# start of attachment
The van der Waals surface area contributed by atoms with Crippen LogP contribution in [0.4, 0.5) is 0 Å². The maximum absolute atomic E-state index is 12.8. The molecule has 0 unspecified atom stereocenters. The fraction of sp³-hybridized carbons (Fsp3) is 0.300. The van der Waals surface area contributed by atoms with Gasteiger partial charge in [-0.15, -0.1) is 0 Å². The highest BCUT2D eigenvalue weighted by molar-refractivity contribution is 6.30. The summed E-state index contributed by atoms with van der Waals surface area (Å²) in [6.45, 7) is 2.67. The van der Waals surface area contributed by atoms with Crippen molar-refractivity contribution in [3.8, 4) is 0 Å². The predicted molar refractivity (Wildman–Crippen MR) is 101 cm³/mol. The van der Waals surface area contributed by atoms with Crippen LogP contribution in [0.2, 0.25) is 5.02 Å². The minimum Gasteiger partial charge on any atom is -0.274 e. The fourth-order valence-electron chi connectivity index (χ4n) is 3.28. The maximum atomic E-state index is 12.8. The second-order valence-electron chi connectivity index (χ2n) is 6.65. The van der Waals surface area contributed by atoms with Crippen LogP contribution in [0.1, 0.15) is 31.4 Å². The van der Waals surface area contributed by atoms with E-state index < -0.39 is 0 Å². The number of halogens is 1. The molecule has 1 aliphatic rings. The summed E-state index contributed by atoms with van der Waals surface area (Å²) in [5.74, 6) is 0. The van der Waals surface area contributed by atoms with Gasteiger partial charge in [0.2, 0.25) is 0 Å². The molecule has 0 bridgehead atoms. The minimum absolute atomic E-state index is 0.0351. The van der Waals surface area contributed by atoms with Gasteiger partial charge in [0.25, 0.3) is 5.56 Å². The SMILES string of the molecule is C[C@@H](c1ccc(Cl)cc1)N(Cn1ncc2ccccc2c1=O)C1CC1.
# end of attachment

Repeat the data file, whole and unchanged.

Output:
The van der Waals surface area contributed by atoms with Crippen LogP contribution in [0.4, 0.5) is 0 Å². The maximum absolute atomic E-state index is 12.8. The molecule has 0 unspecified atom stereocenters. The fraction of sp³-hybridized carbons (Fsp3) is 0.300. The van der Waals surface area contributed by atoms with Gasteiger partial charge in [-0.15, -0.1) is 0 Å². The highest BCUT2D eigenvalue weighted by molar-refractivity contribution is 6.30. The summed E-state index contributed by atoms with van der Waals surface area (Å²) in [6.45, 7) is 2.67. The van der Waals surface area contributed by atoms with Crippen molar-refractivity contribution in [3.8, 4) is 0 Å². The predicted molar refractivity (Wildman–Crippen MR) is 101 cm³/mol. The van der Waals surface area contributed by atoms with Crippen LogP contribution in [0.2, 0.25) is 5.02 Å². The minimum Gasteiger partial charge on any atom is -0.274 e. The fourth-order valence-electron chi connectivity index (χ4n) is 3.28. The maximum atomic E-state index is 12.8. The second-order valence-electron chi connectivity index (χ2n) is 6.65. The van der Waals surface area contributed by atoms with Crippen LogP contribution in [0.1, 0.15) is 31.4 Å². The van der Waals surface area contributed by atoms with E-state index < -0.39 is 0 Å². The number of halogens is 1. The molecule has 1 aliphatic rings. The summed E-state index contributed by atoms with van der Waals surface area (Å²) in [5.74, 6) is 0. The van der Waals surface area contributed by atoms with Gasteiger partial charge in [0.2, 0.25) is 0 Å². The molecule has 0 bridgehead atoms. The minimum absolute atomic E-state index is 0.0351. The van der Waals surface area contributed by atoms with Gasteiger partial charge in [0.25, 0.3) is 5.56 Å². The SMILES string of the molecule is C[C@@H](c1ccc(Cl)cc1)N(Cn1ncc2ccccc2c1=O)C1CC1.